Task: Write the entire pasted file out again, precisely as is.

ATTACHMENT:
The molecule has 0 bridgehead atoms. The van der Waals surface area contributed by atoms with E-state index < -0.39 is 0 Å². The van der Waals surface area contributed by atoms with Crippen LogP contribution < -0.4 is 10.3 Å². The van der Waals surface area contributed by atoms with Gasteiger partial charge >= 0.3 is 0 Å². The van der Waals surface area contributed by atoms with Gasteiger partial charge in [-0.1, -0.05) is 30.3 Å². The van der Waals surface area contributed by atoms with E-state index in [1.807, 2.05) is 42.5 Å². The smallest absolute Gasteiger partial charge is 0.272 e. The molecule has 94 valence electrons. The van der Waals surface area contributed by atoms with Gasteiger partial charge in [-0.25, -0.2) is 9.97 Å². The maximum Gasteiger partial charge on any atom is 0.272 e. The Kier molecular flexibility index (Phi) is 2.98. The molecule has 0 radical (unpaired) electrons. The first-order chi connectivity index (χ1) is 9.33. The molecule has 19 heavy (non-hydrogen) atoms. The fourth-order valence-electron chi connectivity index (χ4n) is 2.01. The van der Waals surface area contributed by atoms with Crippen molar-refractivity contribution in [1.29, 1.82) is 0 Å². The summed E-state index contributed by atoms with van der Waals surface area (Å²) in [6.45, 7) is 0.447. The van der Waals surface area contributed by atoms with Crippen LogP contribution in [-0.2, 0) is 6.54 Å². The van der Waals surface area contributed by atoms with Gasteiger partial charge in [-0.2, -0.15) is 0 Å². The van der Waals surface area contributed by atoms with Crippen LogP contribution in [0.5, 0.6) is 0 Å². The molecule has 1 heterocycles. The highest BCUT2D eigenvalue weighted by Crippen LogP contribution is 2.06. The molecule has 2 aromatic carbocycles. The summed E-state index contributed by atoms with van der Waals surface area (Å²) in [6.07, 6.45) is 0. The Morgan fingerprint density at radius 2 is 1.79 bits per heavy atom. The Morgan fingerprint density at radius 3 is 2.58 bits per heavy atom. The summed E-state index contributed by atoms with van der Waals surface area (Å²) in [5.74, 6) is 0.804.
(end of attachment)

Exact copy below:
The molecule has 0 bridgehead atoms. The van der Waals surface area contributed by atoms with E-state index < -0.39 is 0 Å². The van der Waals surface area contributed by atoms with Crippen LogP contribution < -0.4 is 10.3 Å². The van der Waals surface area contributed by atoms with Gasteiger partial charge >= 0.3 is 0 Å². The van der Waals surface area contributed by atoms with Gasteiger partial charge in [-0.1, -0.05) is 30.3 Å². The van der Waals surface area contributed by atoms with E-state index in [1.807, 2.05) is 42.5 Å². The smallest absolute Gasteiger partial charge is 0.272 e. The molecule has 94 valence electrons. The van der Waals surface area contributed by atoms with Gasteiger partial charge in [-0.25, -0.2) is 9.97 Å². The maximum Gasteiger partial charge on any atom is 0.272 e. The Kier molecular flexibility index (Phi) is 2.98. The molecule has 0 radical (unpaired) electrons. The first-order chi connectivity index (χ1) is 9.33. The molecule has 19 heavy (non-hydrogen) atoms. The fourth-order valence-electron chi connectivity index (χ4n) is 2.01. The van der Waals surface area contributed by atoms with Crippen molar-refractivity contribution in [1.29, 1.82) is 0 Å². The summed E-state index contributed by atoms with van der Waals surface area (Å²) in [6.45, 7) is 0.447. The van der Waals surface area contributed by atoms with Crippen LogP contribution in [-0.2, 0) is 6.54 Å². The van der Waals surface area contributed by atoms with Gasteiger partial charge in [-0.2, -0.15) is 0 Å². The van der Waals surface area contributed by atoms with Crippen LogP contribution in [0.5, 0.6) is 0 Å². The molecule has 1 heterocycles. The highest BCUT2D eigenvalue weighted by Crippen LogP contribution is 2.06. The molecule has 2 aromatic carbocycles. The summed E-state index contributed by atoms with van der Waals surface area (Å²) in [6.07, 6.45) is 0. The Morgan fingerprint density at radius 2 is 1.79 bits per heavy atom. The Morgan fingerprint density at radius 3 is 2.58 bits per heavy atom. The summed E-state index contributed by atoms with van der Waals surface area (Å²) in [5.74, 6) is 0.804.